The Zune team head debunked yesterday’s report about the Zune’s demise. Dave McLauchlan, senior business development manager for Zune, insisted that the iPod didn’t kill the Zune in a semi-official statement posted to the AnythingButiPod forums. He reminded that “all consumer electronics products have a lifespan, and the Zune HD is 18 months old” while promising new apps and games.
“This year’s Zune hardware is Windows Phone 7,” he said. McLauchlan wouldn’t confirm whether new standalone Zunes are in the works. The writing has been on the wall for a long time. But even if Microsoft kills off the Zune, the brand will be alive and kicking and here’s why.
It all started with a Bloomberg article citing people “familiar with the decision” who asserted that “tepid demand” prompted Microsoft to cease Zune development, Instead, the story goes, the company would re-purpose the Zune software for Windows Phone devices.
A Microsoft spokesperson kinda refuted the story by saying they have “nothing to announce about another Zune device.” Cut-throat margins in the MP3 player space and Apple’s choke-hold of the music market made competition tough and the Zune alienated Microsoft’s PC partners anyway.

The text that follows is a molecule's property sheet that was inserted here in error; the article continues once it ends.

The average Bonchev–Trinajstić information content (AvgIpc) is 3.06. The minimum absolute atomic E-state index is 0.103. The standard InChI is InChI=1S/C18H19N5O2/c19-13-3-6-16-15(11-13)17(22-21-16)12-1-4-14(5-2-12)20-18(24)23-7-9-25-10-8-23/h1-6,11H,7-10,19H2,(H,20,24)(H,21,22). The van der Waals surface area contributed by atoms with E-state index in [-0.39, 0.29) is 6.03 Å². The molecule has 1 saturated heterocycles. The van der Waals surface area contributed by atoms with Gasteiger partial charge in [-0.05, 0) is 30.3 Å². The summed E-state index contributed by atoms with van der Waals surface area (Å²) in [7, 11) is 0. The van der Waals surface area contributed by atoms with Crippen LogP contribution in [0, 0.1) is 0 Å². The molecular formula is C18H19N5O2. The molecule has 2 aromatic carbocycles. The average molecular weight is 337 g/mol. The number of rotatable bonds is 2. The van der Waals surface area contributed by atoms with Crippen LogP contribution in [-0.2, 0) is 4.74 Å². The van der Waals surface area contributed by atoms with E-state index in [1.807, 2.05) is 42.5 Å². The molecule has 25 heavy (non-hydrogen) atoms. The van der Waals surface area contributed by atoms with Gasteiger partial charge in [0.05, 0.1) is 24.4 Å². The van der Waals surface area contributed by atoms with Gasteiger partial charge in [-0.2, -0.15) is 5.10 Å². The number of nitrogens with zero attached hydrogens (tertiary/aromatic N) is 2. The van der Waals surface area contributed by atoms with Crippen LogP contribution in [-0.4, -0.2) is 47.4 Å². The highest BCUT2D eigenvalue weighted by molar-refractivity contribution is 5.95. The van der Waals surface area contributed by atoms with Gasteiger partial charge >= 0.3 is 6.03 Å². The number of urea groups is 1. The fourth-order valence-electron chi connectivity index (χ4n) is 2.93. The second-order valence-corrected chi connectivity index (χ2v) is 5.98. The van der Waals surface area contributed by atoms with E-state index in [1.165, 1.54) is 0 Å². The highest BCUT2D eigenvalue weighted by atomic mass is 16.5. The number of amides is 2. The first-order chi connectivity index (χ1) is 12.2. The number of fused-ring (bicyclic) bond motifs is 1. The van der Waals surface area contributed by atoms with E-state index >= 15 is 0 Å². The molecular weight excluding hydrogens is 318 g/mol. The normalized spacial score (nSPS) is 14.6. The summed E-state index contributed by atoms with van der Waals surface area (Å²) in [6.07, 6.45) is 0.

While the decision to hit the ejection handle doesn’t bode well for Microsoft’s hardware business, Steve Ballmer hinted back in October of 2009 that Zune services will become an integral part of Windows Mobile. The brand will have a far greater visibility and addressable market as a result. Windows Phone owners will soon be able to buy songs and movies carried on Microsoft’s online content store, turning an unlimited streaming offering for fifteen bucks a month – known under the Zune Pass moniker – into a weapon against the iTunes juggernaut.
The fact that even iPod die-hards praise the Zune’s sleek and elegant user interface won’t hurt either. After all, Apple too mimics the iPod hardware experience by preloading iPod and iTunes apps on the iPhone. The Zune store is on par with iTunes in terms of content breadth and quantity. That being said, deploying Zune services on Windows Phones will enable a tighter interplay between the mobile operating system and underlying services, if not hardware.
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